Avoid the potholes of car financing

Guest Blogger: Kylie Ofiu

Sometimes you need a personal loan. I needed one last year when my car broke down. Even with the cost of interest and fees, getting a car loan was thousands of dollars cheaper than fixing up my old bomb and driving that.

We went looking at new cars. There were some great deals on which on the surface, looked fantastic such as low interest, but once I looked deeper into the contracts, the fine print would have cost us a lot.

There are two types of finance at car yards, the car dealer finance and factory finance and it’s important to understand there are differences between this type of finance and a regular car loan or personal loan from a bank or credit union.

Dealer Finance

Most car dealers will give you on the spot finance. Car dealers bet on the fact that you will see something and want it instantly. Whilst some car yards have their finance backed by major banks such as St.George, others do not. When looking into dealer finance, there are a few things to watch for:

  • Interest rates were often higher than if you went to the bank directly.
  • You could not pay the loan out early. If you did, the interest for the full term of the loan would be charged anyway.
  • Add-ons such as insurance are usually built in and more expensive than elsewhere.

You can negotiate and request those clauses to be removed or amended to reduce the cost. Also go in to the dealer at the end of the month. Dealers get commission on loans as well as the cars and at the end of the month, they will be keen to secure a bonus and be more likely to negotiate.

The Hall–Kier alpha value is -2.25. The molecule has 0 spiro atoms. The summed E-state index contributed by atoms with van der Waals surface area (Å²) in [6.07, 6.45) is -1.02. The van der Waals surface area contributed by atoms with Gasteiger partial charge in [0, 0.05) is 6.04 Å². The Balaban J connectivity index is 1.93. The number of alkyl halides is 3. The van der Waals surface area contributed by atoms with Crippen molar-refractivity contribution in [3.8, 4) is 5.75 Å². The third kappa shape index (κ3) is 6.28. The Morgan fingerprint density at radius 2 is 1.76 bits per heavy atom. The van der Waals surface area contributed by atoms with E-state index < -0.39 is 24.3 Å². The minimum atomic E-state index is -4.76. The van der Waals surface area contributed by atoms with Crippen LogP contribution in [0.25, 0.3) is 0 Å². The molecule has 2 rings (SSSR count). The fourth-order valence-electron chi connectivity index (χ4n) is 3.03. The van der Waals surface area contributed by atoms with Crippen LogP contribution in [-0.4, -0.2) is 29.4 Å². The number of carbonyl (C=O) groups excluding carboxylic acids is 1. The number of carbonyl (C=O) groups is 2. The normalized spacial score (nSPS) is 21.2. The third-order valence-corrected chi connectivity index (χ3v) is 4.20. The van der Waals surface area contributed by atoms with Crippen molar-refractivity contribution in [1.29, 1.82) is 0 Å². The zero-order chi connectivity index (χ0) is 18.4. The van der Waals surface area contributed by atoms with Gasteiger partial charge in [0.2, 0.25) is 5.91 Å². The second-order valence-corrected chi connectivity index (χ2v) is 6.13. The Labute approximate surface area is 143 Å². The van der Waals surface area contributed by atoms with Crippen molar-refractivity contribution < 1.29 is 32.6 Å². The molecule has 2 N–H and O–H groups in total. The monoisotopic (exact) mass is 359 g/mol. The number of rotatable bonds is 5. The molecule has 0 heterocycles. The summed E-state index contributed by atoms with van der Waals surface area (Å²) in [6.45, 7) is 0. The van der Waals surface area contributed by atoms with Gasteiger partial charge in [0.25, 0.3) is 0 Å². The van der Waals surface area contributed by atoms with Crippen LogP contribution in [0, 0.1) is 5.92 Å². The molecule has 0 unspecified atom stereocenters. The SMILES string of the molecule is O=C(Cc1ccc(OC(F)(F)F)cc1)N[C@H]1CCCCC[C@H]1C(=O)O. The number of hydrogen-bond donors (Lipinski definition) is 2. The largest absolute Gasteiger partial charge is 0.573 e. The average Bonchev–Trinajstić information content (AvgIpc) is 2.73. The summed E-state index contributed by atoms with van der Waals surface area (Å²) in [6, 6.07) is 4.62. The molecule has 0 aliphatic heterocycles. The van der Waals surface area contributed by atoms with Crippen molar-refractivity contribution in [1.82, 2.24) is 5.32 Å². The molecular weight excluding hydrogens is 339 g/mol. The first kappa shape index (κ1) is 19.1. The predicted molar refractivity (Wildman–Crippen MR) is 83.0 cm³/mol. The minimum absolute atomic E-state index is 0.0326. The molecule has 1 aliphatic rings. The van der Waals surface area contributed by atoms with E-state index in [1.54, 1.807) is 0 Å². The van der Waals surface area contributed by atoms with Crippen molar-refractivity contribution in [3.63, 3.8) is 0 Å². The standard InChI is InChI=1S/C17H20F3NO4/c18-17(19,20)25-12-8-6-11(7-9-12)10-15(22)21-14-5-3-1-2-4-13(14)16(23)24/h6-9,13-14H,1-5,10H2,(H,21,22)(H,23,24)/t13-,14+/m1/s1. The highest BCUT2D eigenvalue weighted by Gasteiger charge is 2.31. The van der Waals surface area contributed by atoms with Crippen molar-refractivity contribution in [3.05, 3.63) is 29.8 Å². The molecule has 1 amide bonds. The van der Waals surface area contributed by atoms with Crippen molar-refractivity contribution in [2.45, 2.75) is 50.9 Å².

When we were looking, we were offered extras worth thousands in an effort to secure the loan and sale because it was the end of the month. We spoke to a few different dealers, all with offers and one even said, “Look, it’s the end of the month and I haven’t made my bonus. If you buy this, I get a bonus”.

Factory Finance

Car companies sometimes offer factory finance. Instead of the finance through the car yard, the company (e.g. Toyota) offers the finance. The interest rates are often low, with insurance included. The payments are also lower and at the end of the loan, you need to make a lump sum payment or hand the car back.

These cheap deals are often only on certain models, not the entire range of cars and the interest saved is usually less than if you negotiated a lower price with finance from elsewhere, so they are not always a great deal.

By knowing what to look out for, what to negotiate on and the differences in loans, you are much better prepared to secure a good deal and save yourself thousands.

Avoid the potholes of car financing was last modified: January 21, 2013 by Kylie Ofiu

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